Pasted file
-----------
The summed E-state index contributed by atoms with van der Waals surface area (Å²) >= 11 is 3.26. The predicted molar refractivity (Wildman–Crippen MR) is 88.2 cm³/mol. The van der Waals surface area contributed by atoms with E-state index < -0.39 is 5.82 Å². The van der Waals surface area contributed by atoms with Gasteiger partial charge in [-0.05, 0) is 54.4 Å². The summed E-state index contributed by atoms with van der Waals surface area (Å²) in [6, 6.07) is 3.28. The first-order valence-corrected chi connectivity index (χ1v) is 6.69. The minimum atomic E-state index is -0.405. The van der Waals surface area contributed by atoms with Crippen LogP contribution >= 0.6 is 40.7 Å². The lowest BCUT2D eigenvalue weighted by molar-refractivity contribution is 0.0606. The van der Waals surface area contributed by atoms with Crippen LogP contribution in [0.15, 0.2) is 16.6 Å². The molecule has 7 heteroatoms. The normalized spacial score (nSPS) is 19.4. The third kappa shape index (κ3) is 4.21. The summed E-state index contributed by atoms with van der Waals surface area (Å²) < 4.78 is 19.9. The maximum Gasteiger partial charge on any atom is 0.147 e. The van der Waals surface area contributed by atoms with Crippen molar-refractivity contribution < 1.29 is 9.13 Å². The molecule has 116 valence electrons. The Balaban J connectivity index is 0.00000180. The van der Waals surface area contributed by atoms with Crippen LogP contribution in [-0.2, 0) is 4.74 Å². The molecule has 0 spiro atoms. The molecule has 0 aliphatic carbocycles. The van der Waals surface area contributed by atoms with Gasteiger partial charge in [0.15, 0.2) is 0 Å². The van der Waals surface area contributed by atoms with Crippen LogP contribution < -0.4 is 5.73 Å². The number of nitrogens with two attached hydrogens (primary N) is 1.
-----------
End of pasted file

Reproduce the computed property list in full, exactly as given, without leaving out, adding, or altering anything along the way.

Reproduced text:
The summed E-state index contributed by atoms with van der Waals surface area (Å²) >= 11 is 3.26. The predicted molar refractivity (Wildman–Crippen MR) is 88.2 cm³/mol. The van der Waals surface area contributed by atoms with E-state index < -0.39 is 5.82 Å². The van der Waals surface area contributed by atoms with Gasteiger partial charge in [-0.05, 0) is 54.4 Å². The summed E-state index contributed by atoms with van der Waals surface area (Å²) in [6, 6.07) is 3.28. The first-order valence-corrected chi connectivity index (χ1v) is 6.69. The minimum atomic E-state index is -0.405. The van der Waals surface area contributed by atoms with Crippen LogP contribution >= 0.6 is 40.7 Å². The lowest BCUT2D eigenvalue weighted by molar-refractivity contribution is 0.0606. The van der Waals surface area contributed by atoms with Crippen LogP contribution in [0.15, 0.2) is 16.6 Å². The molecule has 7 heteroatoms. The normalized spacial score (nSPS) is 19.4. The third kappa shape index (κ3) is 4.21. The summed E-state index contributed by atoms with van der Waals surface area (Å²) < 4.78 is 19.9. The maximum Gasteiger partial charge on any atom is 0.147 e. The van der Waals surface area contributed by atoms with Crippen molar-refractivity contribution < 1.29 is 9.13 Å². The molecule has 116 valence electrons. The Balaban J connectivity index is 0.00000180. The van der Waals surface area contributed by atoms with Crippen LogP contribution in [-0.2, 0) is 4.74 Å². The molecule has 0 spiro atoms. The molecule has 0 aliphatic carbocycles. The van der Waals surface area contributed by atoms with Gasteiger partial charge in [0.15, 0.2) is 0 Å². The van der Waals surface area contributed by atoms with Crippen LogP contribution < -0.4 is 5.73 Å². The number of nitrogens with two attached hydrogens (primary N) is 1.